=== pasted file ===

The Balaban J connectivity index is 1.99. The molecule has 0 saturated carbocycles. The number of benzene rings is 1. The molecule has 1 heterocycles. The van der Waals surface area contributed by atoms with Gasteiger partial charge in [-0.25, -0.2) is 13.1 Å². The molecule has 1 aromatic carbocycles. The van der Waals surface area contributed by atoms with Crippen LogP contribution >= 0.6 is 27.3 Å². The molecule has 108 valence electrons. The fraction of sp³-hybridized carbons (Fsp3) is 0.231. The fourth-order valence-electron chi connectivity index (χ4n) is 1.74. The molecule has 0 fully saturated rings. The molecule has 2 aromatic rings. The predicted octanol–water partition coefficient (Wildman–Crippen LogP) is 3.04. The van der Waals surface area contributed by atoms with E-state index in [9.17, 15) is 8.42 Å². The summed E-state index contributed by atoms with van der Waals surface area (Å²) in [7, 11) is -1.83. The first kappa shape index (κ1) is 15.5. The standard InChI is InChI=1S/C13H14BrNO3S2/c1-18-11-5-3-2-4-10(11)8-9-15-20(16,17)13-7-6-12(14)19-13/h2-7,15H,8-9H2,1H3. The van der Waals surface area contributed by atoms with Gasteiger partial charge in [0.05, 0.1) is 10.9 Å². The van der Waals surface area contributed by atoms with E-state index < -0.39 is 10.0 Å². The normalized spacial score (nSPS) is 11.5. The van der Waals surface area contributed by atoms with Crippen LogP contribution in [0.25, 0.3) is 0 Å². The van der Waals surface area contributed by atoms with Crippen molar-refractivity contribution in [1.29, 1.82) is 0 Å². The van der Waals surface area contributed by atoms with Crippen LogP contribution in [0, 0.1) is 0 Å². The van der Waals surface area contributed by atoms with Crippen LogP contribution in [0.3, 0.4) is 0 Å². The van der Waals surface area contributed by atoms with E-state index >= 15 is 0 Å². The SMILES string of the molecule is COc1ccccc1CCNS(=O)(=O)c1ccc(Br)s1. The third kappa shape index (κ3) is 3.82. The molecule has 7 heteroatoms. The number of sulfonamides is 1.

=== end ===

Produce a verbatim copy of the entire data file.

The Balaban J connectivity index is 1.99. The molecule has 0 saturated carbocycles. The number of benzene rings is 1. The molecule has 1 heterocycles. The van der Waals surface area contributed by atoms with Gasteiger partial charge in [-0.25, -0.2) is 13.1 Å². The molecule has 1 aromatic carbocycles. The van der Waals surface area contributed by atoms with Crippen LogP contribution >= 0.6 is 27.3 Å². The molecule has 108 valence electrons. The fraction of sp³-hybridized carbons (Fsp3) is 0.231. The fourth-order valence-electron chi connectivity index (χ4n) is 1.74. The molecule has 0 fully saturated rings. The molecule has 2 aromatic rings. The predicted octanol–water partition coefficient (Wildman–Crippen LogP) is 3.04. The van der Waals surface area contributed by atoms with E-state index in [9.17, 15) is 8.42 Å². The summed E-state index contributed by atoms with van der Waals surface area (Å²) in [7, 11) is -1.83. The first kappa shape index (κ1) is 15.5. The standard InChI is InChI=1S/C13H14BrNO3S2/c1-18-11-5-3-2-4-10(11)8-9-15-20(16,17)13-7-6-12(14)19-13/h2-7,15H,8-9H2,1H3. The van der Waals surface area contributed by atoms with Gasteiger partial charge in [0.05, 0.1) is 10.9 Å². The van der Waals surface area contributed by atoms with E-state index < -0.39 is 10.0 Å². The normalized spacial score (nSPS) is 11.5. The van der Waals surface area contributed by atoms with Crippen LogP contribution in [0.25, 0.3) is 0 Å². The van der Waals surface area contributed by atoms with Crippen molar-refractivity contribution in [1.29, 1.82) is 0 Å². The van der Waals surface area contributed by atoms with Crippen LogP contribution in [0, 0.1) is 0 Å². The van der Waals surface area contributed by atoms with Crippen LogP contribution in [0.3, 0.4) is 0 Å². The van der Waals surface area contributed by atoms with E-state index >= 15 is 0 Å². The SMILES string of the molecule is COc1ccccc1CCNS(=O)(=O)c1ccc(Br)s1. The third kappa shape index (κ3) is 3.82. The molecule has 7 heteroatoms. The number of sulfonamides is 1.